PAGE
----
Monday, April 2, 2012

4 year old's aggressive behavior in school

I’m reaching out to you, like many parents, with sadness, desperation and frustration.  My son, who is 4 years old (to be 5 in July) has been having behavioral problems for a long time.  He was always a very strong willed child, however, we started having more serious issues after enrolling him in nursery school at the age of 2 years and 4 months.  He was expelled from his first nursery school for aggressive behavior towards teachers and too hyperactive (this was after 6 months of attending the school).  After this incident, my husband and I were very careful at selecting another school.  He was then enrolled in a Montessori school.  He has been attending this school for 2 years now.  As in the other school, he has been very aggressive towards teachers.  He has been suspended from school many, many times due to his behavior. Recently, he started to show aggression towards other children (becomes frustrated because he doesn’t win, etc) which was never a problem before.  He has been (unofficially)diagnosed with ADHD and he is currently attending behavioral therapy with some improvement.  My husband and I can work with him very well, but his behavior at school is a big challenge.   My question is regarding any strategies that can be used in a classroom environment.  His teachers try very hard to work with him, and I know that they will try any techniques that can improve his behavior at school.  I’m looking forward to your new book, please let me know once it becomes available.

Hi, First, think about what is going on when your son becomes aggressive toward teachers.  Can you and the teachers identify some triggers, and can you alter the scenario to reduce your child's frustration?  For example, if transition time is difficult for your child, maybe he can be cued ahead of time, and he could earn an incentive for cooperation.  If you use incentives, you could use smiley faces, for example, that your child could trade for a special activity when he gets home.  The activity would vary each day or two so your child does not become bored with it (and could repeat the following week), would be something your child likes, and would need to be short term (no more than a half hour) or else it gets too difficult for you to do the activity with your son on a regular basis.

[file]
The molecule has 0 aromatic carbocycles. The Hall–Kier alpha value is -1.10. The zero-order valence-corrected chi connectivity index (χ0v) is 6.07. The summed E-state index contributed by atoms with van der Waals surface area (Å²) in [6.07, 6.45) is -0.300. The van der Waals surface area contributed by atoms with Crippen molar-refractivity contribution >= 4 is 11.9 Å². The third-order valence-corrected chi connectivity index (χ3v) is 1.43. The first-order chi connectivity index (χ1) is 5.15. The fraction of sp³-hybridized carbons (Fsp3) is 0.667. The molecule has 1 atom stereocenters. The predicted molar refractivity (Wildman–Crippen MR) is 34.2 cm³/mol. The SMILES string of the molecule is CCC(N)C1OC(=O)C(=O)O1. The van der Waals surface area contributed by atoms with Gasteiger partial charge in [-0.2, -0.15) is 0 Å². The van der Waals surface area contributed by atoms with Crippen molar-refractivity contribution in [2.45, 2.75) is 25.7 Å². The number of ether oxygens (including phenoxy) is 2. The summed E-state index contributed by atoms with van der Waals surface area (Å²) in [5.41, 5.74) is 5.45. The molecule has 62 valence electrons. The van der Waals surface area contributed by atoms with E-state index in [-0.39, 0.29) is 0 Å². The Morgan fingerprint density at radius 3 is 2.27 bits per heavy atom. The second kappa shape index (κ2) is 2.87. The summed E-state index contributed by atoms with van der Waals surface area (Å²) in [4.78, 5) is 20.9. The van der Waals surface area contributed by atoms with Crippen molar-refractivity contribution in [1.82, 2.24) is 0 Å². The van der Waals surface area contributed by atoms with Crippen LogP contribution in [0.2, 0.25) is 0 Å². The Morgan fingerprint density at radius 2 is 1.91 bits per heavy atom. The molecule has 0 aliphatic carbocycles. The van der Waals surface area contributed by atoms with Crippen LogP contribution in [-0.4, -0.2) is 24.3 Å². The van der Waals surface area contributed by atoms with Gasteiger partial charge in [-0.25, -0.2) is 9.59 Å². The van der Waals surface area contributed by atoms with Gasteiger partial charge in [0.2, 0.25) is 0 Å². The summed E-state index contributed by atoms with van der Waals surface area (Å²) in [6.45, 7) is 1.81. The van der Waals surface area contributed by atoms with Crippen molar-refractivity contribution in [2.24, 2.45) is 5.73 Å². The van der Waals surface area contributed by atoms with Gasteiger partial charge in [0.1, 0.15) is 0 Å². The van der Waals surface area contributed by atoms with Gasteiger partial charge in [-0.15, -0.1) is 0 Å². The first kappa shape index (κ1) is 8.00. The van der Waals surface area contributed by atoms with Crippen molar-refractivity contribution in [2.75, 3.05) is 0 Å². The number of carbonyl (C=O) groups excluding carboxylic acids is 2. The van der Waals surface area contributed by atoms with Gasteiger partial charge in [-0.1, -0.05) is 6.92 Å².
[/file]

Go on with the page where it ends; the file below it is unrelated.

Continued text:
If your child gets angry with other children when he loses, you and the teachers could cue him when he starts a game that "everyone loses," or direct him toward non-competitive games.  You want to try to use catch phrases like "everyone loses sometimes" before he starts to get upset, because it will be harder for him to delay and think rationally once he gets upset.  He could also earn a smiley face (or other reward) if he shows self-control when playing with other children. 

If he has a tantrum, it is best to remove him to a time out area where he does not get any attention until he calms down.  He could also lose a privilege that night at home, or you could just go with the time out in school as a consequence if the school is able to do this.  If you use consequences make them short term and fairly immediate if possible.  If he has a lot of tantrums, set the goal ( to earn a reward or to avoid a consequence) as a reduction in frequency of aggressive behavior rather than make the goal "zero" tantrums. 

I would recommend you set up play dates if possible so he can practice interacting with one child at a time.  Many young children have trouble managing the interactions in bigger groups, so it would be good then for him to develop social skills in one-on-one situations first.  I also wonder if there is delayed social development, or if he shows any Asperger's signs (check my book or others on the subject).  You would want to work with him on social skills if this is a problem.  Check with a psychologist or therapist in your area if you are concerned about social skills issues.

Mostly in school you would want to start with behavior modification strategies until he matures and is able to show more self control on his own.  I describe a number of other strategies in my book, and will let you know when it is available, Dr. David Gottlieb   

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